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How has he transformed the scene?

In 1986—the year of his retirement after nearly 30 years as president and CEO of Minneapolis-based Control Data Corporation—William Norris was awarded the National Medal of Technology by President Ronald Reagan. In presenting the award, President Reagan recognized Norris for his “substantial contributions to the development of digital computer technology, leading to the founding of a successful computer and computer services company, and for his innovative application of computers to societal needs, as well as his initiation of cooperative efforts which promise to maintain U.S competitiveness in microelectronics and computer technology.”

“Sometimes you just have to beat hell out of a problem in order to get on top of it.”

William Norris, (in) 1986 interview conducted by Arthur Norberg, Minneapolis

Minnesotans might have summed up Norris’ contributions from a more personal perspective. In his decades of leadership at Control Data, Norris made sure that Minnesota—and Minnesotans—came along for the rise. CDC’s success translated locally to opportunities for people of all educational levels to find lifetime careers in the computer industry. It fostered growth in the industry and the economy through creation of more than 80 new technology based CDC spin-off companies; and it gave Minnesota a reputation for high-tech prowess that would serve the state well for many years to come.

“Norris not only marched to a different drum, he created the company that built the drum—and pounded out the beat for nearly three decades.”

Peter Behr (in) The Washington Post, 1986

Norris dared to re-define “business as usual” to directly address social needs—not through philanthropy alone, but through profitable enterprise. Under his watch, CDC established plants in impoverished inner-city neighborhoods and remote rural settings to provide much-needed jobs and boost local economies; he supported programs to put cutting-edge technology at the disposal of small family farms; he created business development centers to serve as incubators for innovation and growth, and made inroads for technical education into elementary schools, universities, even prisons. Norris took the long view in an often shortsighted world.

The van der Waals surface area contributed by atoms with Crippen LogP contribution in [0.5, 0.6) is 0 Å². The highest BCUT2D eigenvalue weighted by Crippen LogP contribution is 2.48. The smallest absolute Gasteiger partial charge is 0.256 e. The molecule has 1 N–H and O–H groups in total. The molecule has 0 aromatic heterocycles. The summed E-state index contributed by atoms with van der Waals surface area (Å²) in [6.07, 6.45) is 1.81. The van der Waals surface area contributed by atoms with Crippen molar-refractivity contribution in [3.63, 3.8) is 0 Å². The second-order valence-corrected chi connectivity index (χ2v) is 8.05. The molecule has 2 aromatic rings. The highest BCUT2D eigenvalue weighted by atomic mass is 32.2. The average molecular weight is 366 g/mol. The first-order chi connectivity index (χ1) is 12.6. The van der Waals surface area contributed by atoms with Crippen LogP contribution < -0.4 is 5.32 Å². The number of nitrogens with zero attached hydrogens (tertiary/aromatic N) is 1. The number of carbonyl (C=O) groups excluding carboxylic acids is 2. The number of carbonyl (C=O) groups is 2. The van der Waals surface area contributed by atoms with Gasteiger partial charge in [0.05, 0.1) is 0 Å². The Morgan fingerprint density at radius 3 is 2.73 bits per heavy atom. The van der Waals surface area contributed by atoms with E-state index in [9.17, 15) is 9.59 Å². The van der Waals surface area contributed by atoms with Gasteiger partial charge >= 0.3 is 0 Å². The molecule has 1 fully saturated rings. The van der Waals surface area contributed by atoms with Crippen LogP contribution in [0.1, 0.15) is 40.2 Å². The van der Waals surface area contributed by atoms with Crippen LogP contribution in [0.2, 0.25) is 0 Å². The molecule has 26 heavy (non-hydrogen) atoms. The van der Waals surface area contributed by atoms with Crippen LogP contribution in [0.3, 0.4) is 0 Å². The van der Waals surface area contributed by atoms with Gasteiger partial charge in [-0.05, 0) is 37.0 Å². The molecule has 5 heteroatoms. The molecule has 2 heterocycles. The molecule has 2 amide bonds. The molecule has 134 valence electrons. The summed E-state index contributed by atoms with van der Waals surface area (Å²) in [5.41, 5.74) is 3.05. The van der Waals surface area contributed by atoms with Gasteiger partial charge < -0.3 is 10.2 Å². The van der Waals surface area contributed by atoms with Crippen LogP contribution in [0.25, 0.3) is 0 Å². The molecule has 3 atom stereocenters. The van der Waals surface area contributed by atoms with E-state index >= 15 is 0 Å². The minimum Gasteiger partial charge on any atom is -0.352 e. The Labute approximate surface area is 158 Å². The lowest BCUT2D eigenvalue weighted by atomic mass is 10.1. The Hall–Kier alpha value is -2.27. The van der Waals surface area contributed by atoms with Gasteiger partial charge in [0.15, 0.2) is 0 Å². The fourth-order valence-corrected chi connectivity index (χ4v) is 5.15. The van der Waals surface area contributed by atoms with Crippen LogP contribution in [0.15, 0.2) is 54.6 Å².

During his tenure as CEO of Control Data, Norris was a major advocate for computer-aided instruction in the schools, known as the PLATO project. The idea was right, if not sufficiently in sync with the market and the times.

On the national scene, Norris was active in policy-making to create a favorable climate for growth of the high-tech industry and related research. He was instrumental in drafting and passage of the National Cooperative Research Act of 1984 and the Technology Transfer Act of 1986, which led to the creation of the Small Business Innovative Research Program.

William Norris traveled a circuitous route to his leadership role in the worldwide computer industry. He earned an electrical engineering degree from the University of Nebraska in 1932, in his words “graduating right at the bottom of the Great Depression.” With engineering positions scarce to non-existent, Norris worked stints with Roosevelt’s Civilian Conservation Corps and Westinghouse (a marketing position which paid better than the engineering position he would have preferred). Within weeks after Pearl Harbor, Norris took a commission in the Navy’s cryptologic agency, where he would meet many of the men who would later form his team of business partners, leading technical innovators, and fellow entrepreneurs.

Their first post-war foray into a commercial enterprise was the founding of Engineering Research Associates (ERA) in St. Paul, MN. When ERA merged with Remington Rand/Sperry Rand in 1951, Norris stayed on to lead the firm’s Univac Division. But by 1957, Norris was ready for a new beginning. He stepped into a role that he would hold for the next three decades—founding president and CEO of Minneapolis-based Control Data Corporation (CDC). Norris and his team would lead CDC into the history books by building computers that were the fastest in the world.

In 1964, Control Data introduced the first commercial supercomputer; twenty years later, the corporation posted a peak of $5 billion in annual revenues and had a global workforce of 60,000.

In the years after Norris’ retirement, Control Data would split and its assets would be merged and morphed into new enterprises (most notably, Ceridian Corporation). As personal computers were gaining importance in the market, the name Control Data was becoming a part of business history.

If Control Data lost some momentum in the 1980s, Norris did not. He chaired the nonprofit William C. Norris Institute from 1988 to 2000, continuing in his efforts to support the growth of technology-based, socially beneficial, visionary companies in Minnesota. The Institute focused on projects such as improvement of K-12 education through use of technology, technical training in Russia, and support for technology-based initiatives of Minnesota entrepreneurs.

William Norris passed away at the age of 95. The William C. Norris Institute, based at the University of St. Thomas, carries on his legacy.